As an atheist, C.S. Lewis saw death as the inevitable end to a gloomy and pessimistic existence. For him, death equaled extinction and was dreaded and feared.
When he became a Christian, his entire worldview was transformed, including his view on death. The reality of Christ in his life and the resurrection changed everything. It caused Lewis to enjoy the process of growing old, as he wrote to a friend, “Yes, autumn is the best of the seasons; and I am not sure that old age isn’t the best part of life.” His faith allowed him to embrace death and to joyfully anticipate its arrival, because he believed in our resurrection.
To Lewis, our few years on earth are part of a much greater event that stretches into eternity. He also recognized that most of us are oblivious to that reality. In his book The Weight of Glory he makes an observation that many would consider to be on the verge of lunacy. He believed that war, as devastating as it can be, can serve as a great blessing to humanity because it makes death real to us.
He believed it was good when we are constantly reminded of our mortality. It was only in the midst of war that we can clearly see what type of universe we live in, and we are forced to come to terms with it. In good times, when all is well, we are disillusioned into believing that earth is our permanent home and in worldly happiness, we find satisfaction for the soul. Therefore, when death is constantly before our eyes, it can become an unexpected blessing by shattering this false assumption.
As I have read more about Lewis’ life, I sense that he longed for heaven, as this is clearly evident in his writing. In The Chronicles of Narnia, he describes it as “only the beginning of the real story. All their life in this world and all their adventures had only been the cover of the title page: now at last they were beginning Chapter One of the Great story, which no one on earth has read: which goes on forever and which every chapter is better than the one before.”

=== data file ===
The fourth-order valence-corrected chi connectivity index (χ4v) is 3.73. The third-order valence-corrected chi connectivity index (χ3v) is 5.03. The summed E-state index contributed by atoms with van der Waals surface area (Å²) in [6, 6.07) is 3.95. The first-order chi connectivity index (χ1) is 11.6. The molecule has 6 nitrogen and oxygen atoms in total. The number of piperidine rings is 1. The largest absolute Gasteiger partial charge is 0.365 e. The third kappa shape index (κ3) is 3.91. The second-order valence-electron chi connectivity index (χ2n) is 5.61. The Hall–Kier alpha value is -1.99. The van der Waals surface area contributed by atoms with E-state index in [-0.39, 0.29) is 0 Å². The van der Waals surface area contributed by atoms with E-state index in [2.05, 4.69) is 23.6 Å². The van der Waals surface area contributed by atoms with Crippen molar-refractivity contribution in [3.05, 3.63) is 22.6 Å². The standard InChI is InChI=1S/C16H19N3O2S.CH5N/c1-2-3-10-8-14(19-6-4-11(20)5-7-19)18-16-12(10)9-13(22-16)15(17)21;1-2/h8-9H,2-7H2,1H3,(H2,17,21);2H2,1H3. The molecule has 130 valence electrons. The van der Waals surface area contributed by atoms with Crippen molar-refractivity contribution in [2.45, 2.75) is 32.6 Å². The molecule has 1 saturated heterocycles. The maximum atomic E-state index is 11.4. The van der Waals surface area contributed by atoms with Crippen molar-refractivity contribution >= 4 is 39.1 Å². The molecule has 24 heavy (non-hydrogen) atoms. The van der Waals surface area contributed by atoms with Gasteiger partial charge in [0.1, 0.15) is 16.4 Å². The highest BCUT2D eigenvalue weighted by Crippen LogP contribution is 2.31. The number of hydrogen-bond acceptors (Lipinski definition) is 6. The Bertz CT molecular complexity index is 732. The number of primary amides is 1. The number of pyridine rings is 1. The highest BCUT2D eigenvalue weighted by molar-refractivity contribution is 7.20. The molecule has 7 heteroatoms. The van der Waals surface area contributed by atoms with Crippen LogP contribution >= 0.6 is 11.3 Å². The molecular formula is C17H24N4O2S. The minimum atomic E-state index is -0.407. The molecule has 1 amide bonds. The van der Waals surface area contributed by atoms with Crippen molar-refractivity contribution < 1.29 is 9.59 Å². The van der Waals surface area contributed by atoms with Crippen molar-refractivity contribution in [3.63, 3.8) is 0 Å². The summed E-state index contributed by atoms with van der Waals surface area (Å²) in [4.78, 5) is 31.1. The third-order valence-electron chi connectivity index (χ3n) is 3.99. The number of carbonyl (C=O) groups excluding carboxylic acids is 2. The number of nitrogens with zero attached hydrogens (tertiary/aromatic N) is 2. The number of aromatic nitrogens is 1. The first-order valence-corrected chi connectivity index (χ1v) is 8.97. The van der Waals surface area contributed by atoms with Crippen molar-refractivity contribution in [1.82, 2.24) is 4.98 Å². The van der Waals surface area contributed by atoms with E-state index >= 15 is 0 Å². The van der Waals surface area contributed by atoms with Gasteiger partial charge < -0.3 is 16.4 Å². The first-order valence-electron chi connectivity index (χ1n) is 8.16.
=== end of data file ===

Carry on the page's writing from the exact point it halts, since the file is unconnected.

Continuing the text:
Several years before his own death, he wrote in a letter to a Christian friend who was dying, these words of comfort:
Can you not see death as the friend and deliverer? It means stripping off that body which is tormenting you: like taking off a hair shirt or getting out of a dungeon. What is there to be afraid of?… Has this world been so kind to you that you should leave it with regret? … There are better things ahead than any we leave behind … Don’t you think Our Lord says to you ‘Peace, child, peace. Relax. Let go. Underneath are the everlasting arms … ‘
For the last two years of his life, C.S. Lewis suffered from very poor health. He knew that death was at hand, and yet anticipated it with cheerfulness and peace. At one point he said, “If we really believe what we say we believe – if we really think that home is elsewhere and this life is a wandering to find home,’ why should we not look forward to the arrival?”
Two weeks before he died, he had lunch with a faculty colleague and friend, Richard Ladborough. It became apparent to Ladborough that this would probably be the last time they would be together in a personal setting. He made this observation: “I somehow felt it was the last time we should meet and when he escorted me, with his usual courtesy, to the door, I think he felt so too. Never was a man better prepared.”
Finally, a week before his death, he shared these words with his brother Warren, “I have done all that I was sent into the world to do, and I am ready to go.” His brother remarked that “I have never seen death looked in the face so tranquilly … .“
This is a picture of a man who was truly liberated from the fear of death, because he served a God who raises the dead. Lewis had clearly entrusted his eternal well-being to a living Savior, the One who “abolished death and brought life and immortality to light through the Gospel.” After celebrating Easter this past Sunday, we should all remember that Christ offers that same inner peace to anyone who is willing to surrender and say “yes” to his offer of forgiveness and eternal life.